What’s So Special About that Farmhouse?
And what does it take to preserve its history?
The one and a half story, wood-framed structure sits just off Highway 141, south of Coon Rapids, Iowa. It could be a farmhouse on almost any Iowa country road: unassuming, practical, a cobbled-together mass of additions and renovations that has served hard working farm families through the years. Mature trees surround the hilltop home, providing both privacy and shelter from the wind.
Why would such a simple rural structure be on the National Register of Historic Places?
Certainly, it is “a classic example of vernacular domestic architecture, featuring gabled rooflines and dormers, wood lap siding and late 19th-early 20th century revival details.”[i]
But the rural areas of the United States abound with such structures, surrounded by assemblages of utilitarian farm buildings. What’s special about this one?
The historic nature of this property goes beyond its architectural details. This is the Garst Farmstead, in rural Coon Rapids, Iowa. First, there’s significant agricultural history here: owner Roswell Garst, who moved here in 1916, was an important innovator and expansive promoter of the new agricultural methods and science that were developed in the 1920s, 30s and 40s – in particular, the new hybrid seed corn developed by Henry A. Wallace. He was a pioneer in converting the family farm into a modern agribusiness.
And then there’s the Kruschev visit. This Iowa farmstead was the unlikely site of a 1959 event that made waves across two major nations, when Soviet leader Nikita Kruschev made a personal, much-publicized visit to the Garst farm. The day brought thousands of reporters and spectators to the farmstead, creating a media frenzy that stopped traffic and all of life’s normal daily activities for thousands of Iowans from Des Moines to Coon Rapids.
Kruschev’s visit helped build bridges between the Soviet Union and America’s heartland during the Cold War and in the shadow of the McCarthy era. Roswell Garst, a self-styled citizen diplomat, did not hesitate to think and act big, even globally, within the theater of life’s universal essential – food.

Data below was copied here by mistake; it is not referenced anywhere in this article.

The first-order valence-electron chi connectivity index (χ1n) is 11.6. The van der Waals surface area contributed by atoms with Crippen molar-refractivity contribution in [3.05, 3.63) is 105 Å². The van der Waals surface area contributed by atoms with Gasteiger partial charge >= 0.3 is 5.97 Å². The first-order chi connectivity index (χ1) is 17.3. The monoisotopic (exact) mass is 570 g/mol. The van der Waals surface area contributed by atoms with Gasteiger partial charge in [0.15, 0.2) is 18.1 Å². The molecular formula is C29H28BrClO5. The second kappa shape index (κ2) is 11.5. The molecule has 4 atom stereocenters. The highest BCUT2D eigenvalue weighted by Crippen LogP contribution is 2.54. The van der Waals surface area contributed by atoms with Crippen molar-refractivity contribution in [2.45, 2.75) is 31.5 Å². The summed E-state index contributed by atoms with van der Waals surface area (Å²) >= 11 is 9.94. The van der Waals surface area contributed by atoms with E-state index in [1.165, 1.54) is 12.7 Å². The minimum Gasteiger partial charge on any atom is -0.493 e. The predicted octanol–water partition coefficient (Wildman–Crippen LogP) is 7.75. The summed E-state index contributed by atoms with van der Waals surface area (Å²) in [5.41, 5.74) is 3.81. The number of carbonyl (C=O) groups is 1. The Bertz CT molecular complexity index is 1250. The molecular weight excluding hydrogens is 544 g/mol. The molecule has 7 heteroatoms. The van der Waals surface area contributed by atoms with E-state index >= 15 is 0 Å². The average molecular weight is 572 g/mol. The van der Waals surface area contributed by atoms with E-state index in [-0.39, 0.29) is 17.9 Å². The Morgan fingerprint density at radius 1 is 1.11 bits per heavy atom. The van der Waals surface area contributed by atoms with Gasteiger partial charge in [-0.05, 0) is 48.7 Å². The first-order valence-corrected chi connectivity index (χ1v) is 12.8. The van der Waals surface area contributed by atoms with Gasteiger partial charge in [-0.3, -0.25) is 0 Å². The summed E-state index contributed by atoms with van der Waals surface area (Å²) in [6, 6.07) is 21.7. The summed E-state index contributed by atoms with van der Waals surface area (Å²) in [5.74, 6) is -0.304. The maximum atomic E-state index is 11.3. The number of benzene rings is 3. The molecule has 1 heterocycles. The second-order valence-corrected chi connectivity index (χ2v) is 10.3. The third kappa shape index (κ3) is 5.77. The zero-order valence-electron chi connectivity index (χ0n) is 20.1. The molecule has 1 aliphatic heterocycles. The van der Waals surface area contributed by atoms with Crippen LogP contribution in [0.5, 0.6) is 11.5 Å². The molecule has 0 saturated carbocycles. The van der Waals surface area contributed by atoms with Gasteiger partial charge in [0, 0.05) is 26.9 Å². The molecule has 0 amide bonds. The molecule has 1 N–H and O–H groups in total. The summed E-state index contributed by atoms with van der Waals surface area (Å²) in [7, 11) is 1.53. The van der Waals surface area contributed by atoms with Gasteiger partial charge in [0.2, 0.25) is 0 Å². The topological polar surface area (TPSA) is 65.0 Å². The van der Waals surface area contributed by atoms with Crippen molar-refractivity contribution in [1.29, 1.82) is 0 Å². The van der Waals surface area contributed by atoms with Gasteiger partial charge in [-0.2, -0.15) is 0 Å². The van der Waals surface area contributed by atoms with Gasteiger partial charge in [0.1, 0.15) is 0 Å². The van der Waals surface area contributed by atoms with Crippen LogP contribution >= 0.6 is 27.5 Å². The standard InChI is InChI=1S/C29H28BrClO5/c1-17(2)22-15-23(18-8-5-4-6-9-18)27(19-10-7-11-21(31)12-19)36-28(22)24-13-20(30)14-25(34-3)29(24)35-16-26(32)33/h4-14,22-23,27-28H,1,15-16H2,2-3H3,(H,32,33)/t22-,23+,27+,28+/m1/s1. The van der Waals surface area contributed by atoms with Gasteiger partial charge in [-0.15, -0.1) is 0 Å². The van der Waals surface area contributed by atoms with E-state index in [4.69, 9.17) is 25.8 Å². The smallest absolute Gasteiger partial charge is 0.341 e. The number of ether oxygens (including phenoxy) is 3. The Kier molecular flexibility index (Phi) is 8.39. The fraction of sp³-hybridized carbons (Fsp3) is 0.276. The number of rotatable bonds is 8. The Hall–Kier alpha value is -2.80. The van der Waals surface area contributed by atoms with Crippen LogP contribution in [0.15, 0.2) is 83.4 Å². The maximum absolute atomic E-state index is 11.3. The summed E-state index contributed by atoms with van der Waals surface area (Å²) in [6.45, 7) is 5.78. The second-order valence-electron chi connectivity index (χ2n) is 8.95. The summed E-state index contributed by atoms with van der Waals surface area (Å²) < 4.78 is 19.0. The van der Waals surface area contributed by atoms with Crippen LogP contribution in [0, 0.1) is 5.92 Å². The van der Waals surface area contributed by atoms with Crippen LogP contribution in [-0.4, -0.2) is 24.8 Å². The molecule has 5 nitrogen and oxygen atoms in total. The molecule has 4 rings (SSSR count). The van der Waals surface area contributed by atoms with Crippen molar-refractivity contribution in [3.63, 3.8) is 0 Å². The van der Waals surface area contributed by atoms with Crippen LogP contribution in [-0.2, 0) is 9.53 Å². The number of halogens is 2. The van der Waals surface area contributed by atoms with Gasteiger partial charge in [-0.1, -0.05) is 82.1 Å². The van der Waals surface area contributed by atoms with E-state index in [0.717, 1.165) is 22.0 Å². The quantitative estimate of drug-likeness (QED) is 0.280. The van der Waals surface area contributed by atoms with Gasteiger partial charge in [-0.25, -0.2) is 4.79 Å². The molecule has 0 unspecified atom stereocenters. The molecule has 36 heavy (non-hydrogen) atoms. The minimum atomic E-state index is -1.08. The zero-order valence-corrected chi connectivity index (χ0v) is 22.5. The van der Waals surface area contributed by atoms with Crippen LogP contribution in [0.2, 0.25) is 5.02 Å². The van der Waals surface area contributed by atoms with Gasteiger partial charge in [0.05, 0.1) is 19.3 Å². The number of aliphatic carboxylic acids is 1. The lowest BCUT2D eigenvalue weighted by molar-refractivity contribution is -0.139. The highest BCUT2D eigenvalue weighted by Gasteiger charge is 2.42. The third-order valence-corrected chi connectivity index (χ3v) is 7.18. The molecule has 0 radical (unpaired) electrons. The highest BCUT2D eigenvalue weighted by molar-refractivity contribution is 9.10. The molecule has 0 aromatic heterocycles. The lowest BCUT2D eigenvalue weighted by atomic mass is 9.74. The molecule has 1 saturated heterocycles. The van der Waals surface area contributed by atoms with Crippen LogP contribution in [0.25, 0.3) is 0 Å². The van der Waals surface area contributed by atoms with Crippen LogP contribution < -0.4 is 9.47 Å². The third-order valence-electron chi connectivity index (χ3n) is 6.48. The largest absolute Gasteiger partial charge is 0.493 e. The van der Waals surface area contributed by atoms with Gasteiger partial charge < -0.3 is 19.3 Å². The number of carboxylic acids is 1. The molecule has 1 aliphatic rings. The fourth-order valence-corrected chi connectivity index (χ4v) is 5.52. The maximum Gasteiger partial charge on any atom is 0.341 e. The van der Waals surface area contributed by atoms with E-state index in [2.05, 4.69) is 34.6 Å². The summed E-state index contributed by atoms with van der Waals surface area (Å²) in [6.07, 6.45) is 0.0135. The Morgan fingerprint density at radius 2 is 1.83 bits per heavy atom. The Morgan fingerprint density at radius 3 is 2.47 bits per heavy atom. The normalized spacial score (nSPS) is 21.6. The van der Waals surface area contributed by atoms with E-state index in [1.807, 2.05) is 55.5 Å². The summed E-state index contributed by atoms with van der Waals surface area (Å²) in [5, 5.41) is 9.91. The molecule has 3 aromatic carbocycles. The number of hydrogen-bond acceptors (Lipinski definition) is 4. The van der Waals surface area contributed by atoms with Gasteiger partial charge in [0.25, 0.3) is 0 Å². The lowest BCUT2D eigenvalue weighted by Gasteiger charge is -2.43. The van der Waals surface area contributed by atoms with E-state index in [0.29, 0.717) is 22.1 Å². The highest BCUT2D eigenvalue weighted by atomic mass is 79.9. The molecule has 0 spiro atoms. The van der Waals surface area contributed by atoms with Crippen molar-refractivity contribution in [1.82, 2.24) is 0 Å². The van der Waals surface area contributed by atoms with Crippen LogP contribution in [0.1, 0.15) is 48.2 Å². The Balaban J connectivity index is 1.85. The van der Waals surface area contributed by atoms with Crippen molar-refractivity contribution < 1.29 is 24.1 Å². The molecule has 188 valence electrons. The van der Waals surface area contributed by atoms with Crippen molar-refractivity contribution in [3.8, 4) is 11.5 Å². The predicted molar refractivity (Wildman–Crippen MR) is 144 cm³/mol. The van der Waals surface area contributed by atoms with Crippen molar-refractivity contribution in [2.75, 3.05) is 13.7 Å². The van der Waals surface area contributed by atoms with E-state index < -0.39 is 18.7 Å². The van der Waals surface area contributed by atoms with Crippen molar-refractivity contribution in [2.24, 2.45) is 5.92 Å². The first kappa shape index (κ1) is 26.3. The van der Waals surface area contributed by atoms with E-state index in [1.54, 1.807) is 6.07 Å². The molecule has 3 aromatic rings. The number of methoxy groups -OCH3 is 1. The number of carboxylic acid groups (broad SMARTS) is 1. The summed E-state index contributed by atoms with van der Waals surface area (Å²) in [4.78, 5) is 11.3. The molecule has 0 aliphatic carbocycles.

According to the Des Moines Register, “Garst was a confidante of Soviet Premier Nikita Khrushchev, who accepted the Iowan’s invitation to tour his Coon Rapids farm on Sept. 23, 1959. On that day, an estimated 600 members of the international press descended on the quiet farm to witness the unprecedented visit between an Iowa man of the soil and a controversial head of state — who brought along his wife, Nina, and an entourage of at least 90 people.”[ii]
Having a momentous, historic event there doesn’t guarantee that a site will be well maintained over time. In 2004, the Garst family (heirs of Roswell and Elizabeth Garst) formed Whiterock Conservancy to protect the house and its unique 5,500-acre land base in perpetuity. The Garst Farmstead Historic District was named to the National Register of Historic Places in 2009. When the Whiterock Conservancy approached RDG in 2017, the farmstead was overdue for maintenance needs including foundation repairs, waterproofing, roof and window replacement, chimney repair, siding and trim, and landscaping.
The Whiterock Conservancy made a smart move: they brought in RDG early in the process. They didn’t start by asking RDG to design and oversee the needed repairs; instead they asked for help to define what repairs were needed and help prepare application materials for grants and tax credits to help fund the work. Our Restoration professionals knew what was and wasn’t acceptable in restoring the property to its 1959 status.
RDG’s evaluation and assessment of the existing building focused on prioritized repairs. The wood clapboard siding and wood windows and doors needed maintenance and some material replacement. All repairs had to be done in a sensitive manner, respecting the historic integrity of the house. The evaluation report offered guidance and details that helped the Conservancy acquire the necessary funding to proceed.
A successful application to the Historical Resource Development Program (HRDP) grant administered by the Iowa Department of Cultural Affairs provided funding for the repairs. These competitive grants help preserve, conserve, interpret, enhance, and educate the public about Iowa’s historical assets. Once funding was secured, RDG developed construction documents focused on roofing replacement, window and door repairs, wood trim repairs, and repainting the entire building.
And thus, the unassuming but highly historic farmhouse is preserved for new generations to learn about and enjoy. The Garst Farmhouse now operates as a bed-and-breakfast at Whiterock Conservancy, with five bedrooms available and numerous gifts from Khrushchev on display.
The Garst Farmhouse story makes it clear: the size and sophistication of a property have little to do with its historic importance, or its value to future generations. A listing on the National Register of Historic Places is a good first step, and RDG can help owners prepare applications for listing on the Register. The next step of preserving the property takes planning, organizing, and – generally – fundraising. A good architect who values the history and knows what needs to be done can define and visualize what’s needed. That kind of assistance early on helps provide content and support for grants, tax credits, or other vehicles to help fund successful projects. Whiterock Conservancy found that assistance at RDG.
[i] Phase I Evaluation: Garst Farmhouse, Whiterock Conservancy, 1436 Highway 141, Coon Rapids, Iowa; Report produced by RDG Planning & Design, May 31, 2017.
[ii] From the Archives: Farmer Roswell Garst brought Soviet leader Nikita Kruschev to Iowa; Des Moines Register, December 7, 2017.